The Bergman Files Guest Post: Port of Call

Here is the fifth installment of The Bergman Files, this review courtesy of fellow critic Jonathon Fisher. Jon is the creator and editor of The Film Brief and host of The Film Brief podcast which you can find on iTunes. Thanks to Jon for the review, and be sure to check out his website and podcast (which he kindly lets me co-host).

Port of Call

A poster for Port of Call

“The only bit of Port of Call which I wrote–and which is bad anyway and clashes with the rest of the film–is the hero’s experiences when he gets drunk with a whore. It’s really a miserable piece of work, thoroughly stylized and semi-literary, utterly out of tune with the rest of the film.” – Ingmar Bergman in Bergman on Bergman

 Bergman denigrates Port of Call (1948),or at least, his influence on the film, in the above quote and his attitude towards the film typifies its place within his canon. This was the fifth film by the great Swedish director, and it lacks the confidence and grace of his later works. On its own terms, though, Port of Call is an interesting watch, a fine drama that hints at the great career that was to follow.

The film begins with a tragic scene – an attractive young woman in a summer dress flings herself into the icy waters that surround an industrial Swedish port town. She is rescued, and carted off in a car, amid a ‘nothing to see here’ vibe from the townsfolk. This early scene hints at one (of several) distinctly Bergman themes that Port of Call touches upon – mental health, its fragility, and the indifference with which Swedish society wilfully regards it.

This young woman is Berit (Nine-Christine Jönsson), who we learn is plagued by any number of personal issues that would drive anyone insane, including a tense relationship with her immediate family, whom she feels abandoned her as a child. After her suicide attempt, she meets Gösta, a young sailor who has returned to land after a prolonged period of working at sea. They gradually fall in love, and Gösta struggles to come to terms with Berit’s history as she reveals her tortured past to him, piece by piece.

Port of Call is certainly identifiable as a work by Bergman. The psychologically tortured female protagonist, a male character who has difficulty dealing with the past, the edgy portrayal of sexuality and the struggles of working-class Swedes are all themes that the iconic director would return to, again and again, in his storied career. In this film, we get the sense that he is maturing. The characters are not as intricate, or portrayed as sympathetically, as in many of his other works. It suggests the talent that Bergman possessed at such a young age that even in a film that demonstrates his developing sense of character, that Port of Call still contains several scenes of elegance and beauty; the scene in which we meet Berit’s mother, for instance, or the final scene in which the lovers discuss their future.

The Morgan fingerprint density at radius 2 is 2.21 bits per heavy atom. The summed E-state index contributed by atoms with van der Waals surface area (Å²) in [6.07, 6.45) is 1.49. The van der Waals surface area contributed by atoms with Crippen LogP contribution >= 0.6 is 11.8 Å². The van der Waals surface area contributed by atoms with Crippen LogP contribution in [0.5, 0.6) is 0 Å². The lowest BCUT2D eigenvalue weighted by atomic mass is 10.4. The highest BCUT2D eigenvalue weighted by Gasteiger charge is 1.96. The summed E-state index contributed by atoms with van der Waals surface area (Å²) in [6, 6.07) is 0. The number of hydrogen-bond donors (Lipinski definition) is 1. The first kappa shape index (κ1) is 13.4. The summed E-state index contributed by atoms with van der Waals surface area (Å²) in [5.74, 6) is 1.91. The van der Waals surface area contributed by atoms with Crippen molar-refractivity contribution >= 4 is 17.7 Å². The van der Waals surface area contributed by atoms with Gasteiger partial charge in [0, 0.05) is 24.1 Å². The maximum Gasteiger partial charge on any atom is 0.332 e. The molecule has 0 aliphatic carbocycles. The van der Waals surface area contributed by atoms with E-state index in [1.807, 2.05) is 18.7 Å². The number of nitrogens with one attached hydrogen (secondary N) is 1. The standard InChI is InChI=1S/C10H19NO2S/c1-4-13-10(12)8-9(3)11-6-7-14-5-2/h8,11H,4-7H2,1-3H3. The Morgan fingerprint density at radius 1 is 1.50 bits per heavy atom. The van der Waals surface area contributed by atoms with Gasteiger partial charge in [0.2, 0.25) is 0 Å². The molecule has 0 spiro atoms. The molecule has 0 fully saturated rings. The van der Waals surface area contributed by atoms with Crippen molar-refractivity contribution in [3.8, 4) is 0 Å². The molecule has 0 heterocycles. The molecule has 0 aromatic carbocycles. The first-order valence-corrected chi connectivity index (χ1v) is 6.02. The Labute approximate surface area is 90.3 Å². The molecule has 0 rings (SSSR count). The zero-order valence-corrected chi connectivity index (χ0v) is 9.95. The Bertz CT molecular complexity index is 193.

It is telling that Bergman is reductive of his influence on Port of Call. Bergman was a notorious navel gazer when it came to his own work (which most film fans would agree was a good thing), and was brutally honest about his work. In this instance, it is as clear to him as it would be clear to audiences familiar with his body of work that in 1948, when Port of Call was made, he was a work in progress, both as a film-maker and as a man. His later career saw far more incisive investigations of mental health, sexuality, issues of faith and existential malaise, than this one. Port of Call is no classic Bergman masterpiece, but it tells us something of his development as a film-maker, and as such should be prized by any serious movie enthusiast.

Rating: Stubby of Reschs.

Tim says: I agree pretty much completely with Jon on this one. This is another minor early Bergman film, but the themes are coming through more and more strongly. Worth checking out for a Bergman buff.

‘The Bergman Files’ Leaderboard

  1. It Rains on our Love (1946)
  2. Crisis (1946)
  3. Port of Call (1948)
  4. Music in Darkness (1948)
  5. A Ship Bound for India (1947)

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